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Re: LRAP/IBR/PSLF. How does it work? Let's find out!

Posted: Mon Nov 16, 2020 12:26 pm
by Nony
Re: recertification - I think technically borrowers are supposed to recertify if their income “changes significantly” or the like, which includes going up as well as going down, but in practice there’s nothing that makes you do it until the next actual deadline comes round. So it’s there for people whose incomes plummet and need to get their payment reduced sooner than the next deadline, but no one is going to get dinged for not reporting an increase in pay before they have to. For instance the recertification doesn’t ask when in the last year your income changed. (And I’m in the same boat where I had a recertification deadline in April, they had notified me to recertify, then the moratorium was put in place and the deadline got lifted. They’re supposed to let me know when I need to get it done by, now.)

Re: LRAP/IBR/PSLF. How does it work? Let's find out!

Posted: Mon Nov 16, 2020 12:27 pm
by Nony
Johannes wrote:
Mon Nov 16, 2020 12:21 pm
Hey_Everybody wrote:
Mon Nov 16, 2020 10:28 am
So is that guy saying that even if you just did 25 years on REPAYE that there is actually no tax bomb? If true, seems like TLS was giving people a lot of shitty advice back in the day
Yes it’s only taxable to the extent you have net worth. I’ve said this for years now. No one understands the tax bomb properly.
That’s not what the thread says, Johannes. The guy is arguing that loan forgiveness is not taxable regardless of your net worth.

Re: LRAP/IBR/PSLF. How does it work? Let's find out!

Posted: Mon Nov 16, 2020 12:28 pm
by Nony
Johannes wrote:
Mon Nov 16, 2020 12:23 pm
Story wrote:
Mon Nov 16, 2020 11:41 am
I guess no one has gotten to the end of IBR and PAYE to actually find out whether the forgiven amount is taxed.

Anybody who commentates on this issue is essentially making a prediction about how the IRS and courts will interpret the tax code, right? I don’t know if there is a definitive “correct” answer to the question of whether IBR and PAYE forgiven amounts are taxable.
The “tax bomb” applies to all forgiven debts not just student loan debt. Plenty of case law looking at this application to non student loan debts, which is binding precedent.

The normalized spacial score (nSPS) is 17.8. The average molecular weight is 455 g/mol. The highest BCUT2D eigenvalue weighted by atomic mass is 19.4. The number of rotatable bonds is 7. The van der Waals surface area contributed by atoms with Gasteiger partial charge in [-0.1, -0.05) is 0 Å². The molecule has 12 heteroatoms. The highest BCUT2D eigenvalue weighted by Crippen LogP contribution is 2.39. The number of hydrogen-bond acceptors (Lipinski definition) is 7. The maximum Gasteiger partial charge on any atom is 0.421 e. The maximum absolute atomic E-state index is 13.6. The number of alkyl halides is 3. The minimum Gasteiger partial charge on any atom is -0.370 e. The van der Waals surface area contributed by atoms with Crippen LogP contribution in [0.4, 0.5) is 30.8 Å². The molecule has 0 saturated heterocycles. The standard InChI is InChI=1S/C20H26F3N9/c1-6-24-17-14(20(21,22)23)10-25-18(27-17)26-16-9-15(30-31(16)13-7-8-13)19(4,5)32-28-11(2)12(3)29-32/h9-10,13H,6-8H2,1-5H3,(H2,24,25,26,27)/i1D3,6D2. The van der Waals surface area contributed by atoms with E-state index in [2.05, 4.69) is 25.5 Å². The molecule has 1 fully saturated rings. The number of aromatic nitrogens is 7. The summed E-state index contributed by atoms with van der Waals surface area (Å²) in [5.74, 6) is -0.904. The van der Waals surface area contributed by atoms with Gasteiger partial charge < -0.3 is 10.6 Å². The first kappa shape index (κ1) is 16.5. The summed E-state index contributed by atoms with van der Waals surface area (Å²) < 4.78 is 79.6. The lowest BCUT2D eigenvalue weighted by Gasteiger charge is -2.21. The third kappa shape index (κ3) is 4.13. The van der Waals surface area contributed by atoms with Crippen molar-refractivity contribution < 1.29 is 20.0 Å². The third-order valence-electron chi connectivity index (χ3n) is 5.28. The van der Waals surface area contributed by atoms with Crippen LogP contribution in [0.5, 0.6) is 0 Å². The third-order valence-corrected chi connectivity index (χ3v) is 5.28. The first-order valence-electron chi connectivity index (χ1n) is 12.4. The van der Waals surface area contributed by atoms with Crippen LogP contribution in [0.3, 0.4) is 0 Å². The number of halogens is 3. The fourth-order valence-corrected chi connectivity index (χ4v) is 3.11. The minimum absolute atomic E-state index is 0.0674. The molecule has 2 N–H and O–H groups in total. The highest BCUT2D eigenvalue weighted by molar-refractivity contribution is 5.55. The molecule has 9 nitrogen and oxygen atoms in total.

Are you planning to have no net worth when your debt is forgiven, Johannes?

Re: LRAP/IBR/PSLF. How does it work? Let's find out!

Posted: Mon Nov 16, 2020 1:08 pm
by BlendedUnicorn
Nony wrote:
Mon Nov 16, 2020 12:27 pm
Johannes wrote:
Mon Nov 16, 2020 12:21 pm
Hey_Everybody wrote:
Mon Nov 16, 2020 10:28 am
So is that guy saying that even if you just did 25 years on REPAYE that there is actually no tax bomb? If true, seems like TLS was giving people a lot of shitty advice back in the day
Yes it’s only taxable to the extent you have net worth. I’ve said this for years now. No one understands the tax bomb properly.
That’s not what the thread says, Johannes. The guy is arguing that loan forgiveness is not taxable regardless of your net worth.
fwiw he published a paper on the topic and the argument is much more normative than his twitter thread suggests. student loan relief *should* not be taxable, and not that based on current law it is not (though he argues that treasury has the authority to make it so:

https://papers.ssrn.com/sol3/papers.cfm ... wnload=yes
Assuming the anti-Trump wave doesn’t leave the
Democrats controlling both houses of Congress,
Treasury may have to consider acting unilaterally to
exclude COSD income created by IBR, PAYE, and
REPAYE. While its legislative authority is weaker
than Treasury might prefer, there is nonetheless
sufficient authority for it to act.

Re: LRAP/IBR/PSLF. How does it work? Let's find out!

Posted: Mon Nov 16, 2020 1:13 pm
by BlendedUnicorn
reading further, it strikes me as pretty dubious. He says that income based repayment plans should fall under the "qualified scholarships" exception on the theory that, unlike PSLF, there's no "quid pro quo." As an alternative, he also makes the Johann argument,
Even if section 108(f) does
not apply, section 108(a)(1)(B) could — COD income is excluded if the taxpayer is insolvent when
the debt is canceled. That was one reason that
Treasury excluded the COSD income in the Corinthian case.
Insolvency is defined as the excess of liabilities
over the fair market value of assets.50 The determination is made immediately before the cancellation,
and any exclusion is not greater than the amount of
the insolvency at that time.51 The upshot is that, to
have a full exclusion for the COSD income, the
borrower must be insolvent by at least the amount
of the forgiven debt. If a borrower has $50,000 in
student debt forgiven, and immediately before the
forgiveness the excess of his liabilities, including
that debt, over assets is only $1,000, then there
would still be taxable COSD income of $49,000.
If that's right, then I guess it supports the run up your debt as much as humanly possible approach.

Re: LRAP/IBR/PSLF. How does it work? Let's find out!

Posted: Mon Nov 16, 2020 1:14 pm
by Nony
yeah, I saw that, and had the same reaction to it. I mean, I'd like him to be right! But I think there's a reason no one else has been arguing this yet. (Partly just that it's not going to be a live issue for a while still, of course.)